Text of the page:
Moscow, Russia, our second stop of the Trans-Siberian Railway and one of the most polarizing places on this planet.
As an American, my knowledge of the capital city growing up was greatly skewed by news headlines and action movies.
I mean, this is where all the bad guys come from, right?
With that in mind, my primary goal here, on the second stop of our cross-country journey is simple – gain a first-hand perspective on what Moscow’s really like.
And to help make this happen, we link up with some of Yaro’s local friends and hit the streets.
With a better understanding of the landscape, it’s time to navigate through a ton of traditional Russian food for lunch.
We end up spending the better part of the afternoon in this little back room, just eating, drinking, and sharing stories.
And when we can’t stuff another dumpling down our gullets, we force ourselves back up onto our bikes and head down to the waterfront for sunset.
This morning’s service is a celebration of the Transfiguration of Jesus – a story told in the New Testament in which Jesus and three of his apostles got to the top of a mountain to pray and Jesus begins to shine with bright rays of light.
The story goes on but one major importance of this event in christian teachings is that it signifies Jesus himself as the connecting point between heaven and earth.
After a few hours inside everyone emerges to commemorate the day with the Feast of the Transfiguration.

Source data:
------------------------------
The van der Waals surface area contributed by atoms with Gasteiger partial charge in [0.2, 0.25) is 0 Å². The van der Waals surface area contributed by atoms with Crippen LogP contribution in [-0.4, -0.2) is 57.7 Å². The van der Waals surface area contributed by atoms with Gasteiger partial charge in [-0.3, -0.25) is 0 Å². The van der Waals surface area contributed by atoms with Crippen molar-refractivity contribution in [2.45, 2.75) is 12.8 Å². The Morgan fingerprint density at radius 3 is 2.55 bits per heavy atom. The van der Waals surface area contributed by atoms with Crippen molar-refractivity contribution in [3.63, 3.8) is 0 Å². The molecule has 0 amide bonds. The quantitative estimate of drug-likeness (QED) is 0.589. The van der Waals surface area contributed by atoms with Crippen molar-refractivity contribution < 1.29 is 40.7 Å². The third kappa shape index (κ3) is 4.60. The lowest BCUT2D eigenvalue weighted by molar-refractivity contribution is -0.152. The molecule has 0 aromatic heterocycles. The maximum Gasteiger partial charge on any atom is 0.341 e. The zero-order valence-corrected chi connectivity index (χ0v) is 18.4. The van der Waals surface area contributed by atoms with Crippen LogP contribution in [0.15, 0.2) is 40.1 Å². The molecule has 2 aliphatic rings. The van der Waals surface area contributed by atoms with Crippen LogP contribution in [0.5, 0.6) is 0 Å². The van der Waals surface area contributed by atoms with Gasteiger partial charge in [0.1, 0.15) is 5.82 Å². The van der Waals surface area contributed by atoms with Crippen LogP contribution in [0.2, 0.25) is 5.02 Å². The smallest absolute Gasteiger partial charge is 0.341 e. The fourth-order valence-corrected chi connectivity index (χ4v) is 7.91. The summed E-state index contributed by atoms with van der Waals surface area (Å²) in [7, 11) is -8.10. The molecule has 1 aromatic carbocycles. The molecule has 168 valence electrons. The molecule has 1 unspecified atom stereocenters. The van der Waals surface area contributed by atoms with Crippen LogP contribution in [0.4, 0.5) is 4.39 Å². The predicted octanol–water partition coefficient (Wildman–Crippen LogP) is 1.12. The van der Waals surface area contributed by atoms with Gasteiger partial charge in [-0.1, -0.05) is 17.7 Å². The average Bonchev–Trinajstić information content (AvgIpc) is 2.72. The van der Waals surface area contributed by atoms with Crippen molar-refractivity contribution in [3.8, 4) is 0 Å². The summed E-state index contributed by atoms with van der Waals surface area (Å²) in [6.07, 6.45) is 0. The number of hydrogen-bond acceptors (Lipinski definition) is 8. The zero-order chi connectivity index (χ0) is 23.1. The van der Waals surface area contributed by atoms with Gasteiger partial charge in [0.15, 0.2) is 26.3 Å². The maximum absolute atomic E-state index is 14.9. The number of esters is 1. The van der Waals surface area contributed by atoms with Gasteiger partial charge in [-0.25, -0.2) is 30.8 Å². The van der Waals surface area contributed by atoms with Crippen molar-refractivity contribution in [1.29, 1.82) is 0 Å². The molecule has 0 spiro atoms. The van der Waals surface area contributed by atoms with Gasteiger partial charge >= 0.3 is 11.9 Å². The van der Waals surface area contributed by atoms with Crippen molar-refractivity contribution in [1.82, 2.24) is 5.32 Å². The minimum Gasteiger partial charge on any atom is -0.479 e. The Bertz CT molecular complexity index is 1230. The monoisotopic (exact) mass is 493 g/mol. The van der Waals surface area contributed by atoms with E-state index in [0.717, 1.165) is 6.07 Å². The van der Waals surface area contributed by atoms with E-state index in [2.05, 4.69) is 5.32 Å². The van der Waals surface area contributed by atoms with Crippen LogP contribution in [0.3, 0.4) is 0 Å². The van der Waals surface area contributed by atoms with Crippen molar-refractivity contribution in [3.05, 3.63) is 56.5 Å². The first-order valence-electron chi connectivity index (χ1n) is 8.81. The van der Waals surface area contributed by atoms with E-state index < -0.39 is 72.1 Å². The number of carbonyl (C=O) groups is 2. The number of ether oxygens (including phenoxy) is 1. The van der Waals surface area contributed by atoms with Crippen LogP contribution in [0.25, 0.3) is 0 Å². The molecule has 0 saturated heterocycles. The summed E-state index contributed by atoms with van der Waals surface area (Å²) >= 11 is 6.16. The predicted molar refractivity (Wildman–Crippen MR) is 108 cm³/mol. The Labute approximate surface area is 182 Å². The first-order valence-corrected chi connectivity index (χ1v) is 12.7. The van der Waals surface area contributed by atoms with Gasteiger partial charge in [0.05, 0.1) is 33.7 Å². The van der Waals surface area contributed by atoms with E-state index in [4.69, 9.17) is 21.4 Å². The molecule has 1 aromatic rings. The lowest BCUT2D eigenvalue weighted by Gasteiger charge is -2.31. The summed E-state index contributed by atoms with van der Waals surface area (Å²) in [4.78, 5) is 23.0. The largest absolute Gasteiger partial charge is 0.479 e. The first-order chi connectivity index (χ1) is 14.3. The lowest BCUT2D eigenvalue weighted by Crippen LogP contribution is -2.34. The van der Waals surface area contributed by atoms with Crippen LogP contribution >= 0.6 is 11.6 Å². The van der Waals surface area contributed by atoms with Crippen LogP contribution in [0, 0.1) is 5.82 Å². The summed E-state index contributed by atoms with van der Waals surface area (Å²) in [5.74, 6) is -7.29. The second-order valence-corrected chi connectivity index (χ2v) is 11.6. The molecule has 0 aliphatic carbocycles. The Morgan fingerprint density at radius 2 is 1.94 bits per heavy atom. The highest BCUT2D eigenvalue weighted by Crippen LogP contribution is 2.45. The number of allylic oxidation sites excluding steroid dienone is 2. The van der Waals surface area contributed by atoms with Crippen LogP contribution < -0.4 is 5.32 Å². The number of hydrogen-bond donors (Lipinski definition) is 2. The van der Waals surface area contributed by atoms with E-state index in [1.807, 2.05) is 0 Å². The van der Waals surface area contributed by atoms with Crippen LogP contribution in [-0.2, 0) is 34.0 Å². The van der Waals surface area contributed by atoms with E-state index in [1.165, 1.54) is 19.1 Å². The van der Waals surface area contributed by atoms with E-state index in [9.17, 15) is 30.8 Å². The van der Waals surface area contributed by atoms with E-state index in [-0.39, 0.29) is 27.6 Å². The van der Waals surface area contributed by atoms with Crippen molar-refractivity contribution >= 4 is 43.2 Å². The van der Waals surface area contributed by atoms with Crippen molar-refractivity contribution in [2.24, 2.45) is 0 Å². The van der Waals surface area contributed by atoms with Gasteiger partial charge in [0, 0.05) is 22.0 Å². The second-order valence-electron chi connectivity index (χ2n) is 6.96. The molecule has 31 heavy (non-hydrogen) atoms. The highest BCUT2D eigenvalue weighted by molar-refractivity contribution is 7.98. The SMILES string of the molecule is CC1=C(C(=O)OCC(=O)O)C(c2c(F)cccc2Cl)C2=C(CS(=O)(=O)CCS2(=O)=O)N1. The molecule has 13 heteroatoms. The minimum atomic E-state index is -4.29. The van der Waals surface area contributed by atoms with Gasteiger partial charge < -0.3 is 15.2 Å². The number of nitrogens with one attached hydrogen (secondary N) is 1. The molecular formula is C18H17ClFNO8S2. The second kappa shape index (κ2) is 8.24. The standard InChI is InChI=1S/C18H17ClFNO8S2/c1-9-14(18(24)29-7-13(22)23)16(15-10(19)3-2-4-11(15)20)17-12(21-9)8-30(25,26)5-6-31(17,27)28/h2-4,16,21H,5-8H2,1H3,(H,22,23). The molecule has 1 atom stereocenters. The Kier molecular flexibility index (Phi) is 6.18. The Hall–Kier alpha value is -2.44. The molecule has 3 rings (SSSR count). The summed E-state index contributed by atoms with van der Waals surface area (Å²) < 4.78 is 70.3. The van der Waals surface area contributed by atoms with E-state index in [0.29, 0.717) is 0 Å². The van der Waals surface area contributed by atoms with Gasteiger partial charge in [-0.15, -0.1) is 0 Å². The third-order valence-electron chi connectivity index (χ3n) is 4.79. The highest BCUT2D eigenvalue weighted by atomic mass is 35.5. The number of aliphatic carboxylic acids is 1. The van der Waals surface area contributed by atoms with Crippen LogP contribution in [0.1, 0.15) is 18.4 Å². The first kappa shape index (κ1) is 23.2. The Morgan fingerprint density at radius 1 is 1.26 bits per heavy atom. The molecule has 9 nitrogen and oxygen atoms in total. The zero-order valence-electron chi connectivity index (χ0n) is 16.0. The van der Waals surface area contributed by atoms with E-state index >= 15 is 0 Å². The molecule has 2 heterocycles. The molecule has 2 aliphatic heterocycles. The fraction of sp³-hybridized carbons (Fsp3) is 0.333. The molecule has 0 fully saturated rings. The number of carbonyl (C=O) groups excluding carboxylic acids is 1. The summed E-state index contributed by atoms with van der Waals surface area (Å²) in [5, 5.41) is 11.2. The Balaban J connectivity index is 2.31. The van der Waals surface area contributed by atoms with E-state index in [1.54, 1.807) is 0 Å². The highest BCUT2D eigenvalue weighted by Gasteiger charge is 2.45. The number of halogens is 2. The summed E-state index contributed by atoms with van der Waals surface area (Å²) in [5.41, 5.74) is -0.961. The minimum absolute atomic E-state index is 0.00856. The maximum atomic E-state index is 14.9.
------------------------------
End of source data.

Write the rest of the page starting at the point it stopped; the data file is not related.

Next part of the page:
It starts with a procession around the entire campus and then people offer what’s called “First Fruits” or the first produce of their harvest to be blessed.
After the bishop makes his rounds with holy water, it’s time to feast.
We get a minute alone with the bishop and he blesses us and our journey ahead.
The dining hall is an incredible sight, and the food spread is equally as impressive.
we’re the only foreigners here, so we have a fun time interacting with the young curious worshipers around us and then put the camera away so we don’t get kicked out.
We finish our 48 hour stop in Moscow with a few drinks to celebrate Ruben’s birthday, and our first taste of true Russian vodka.
The next morning’s early train departure wasn’t easy, but I’m happy that my limited knowledge of Moscow (and Russia Travel) is now at least based on my own experience.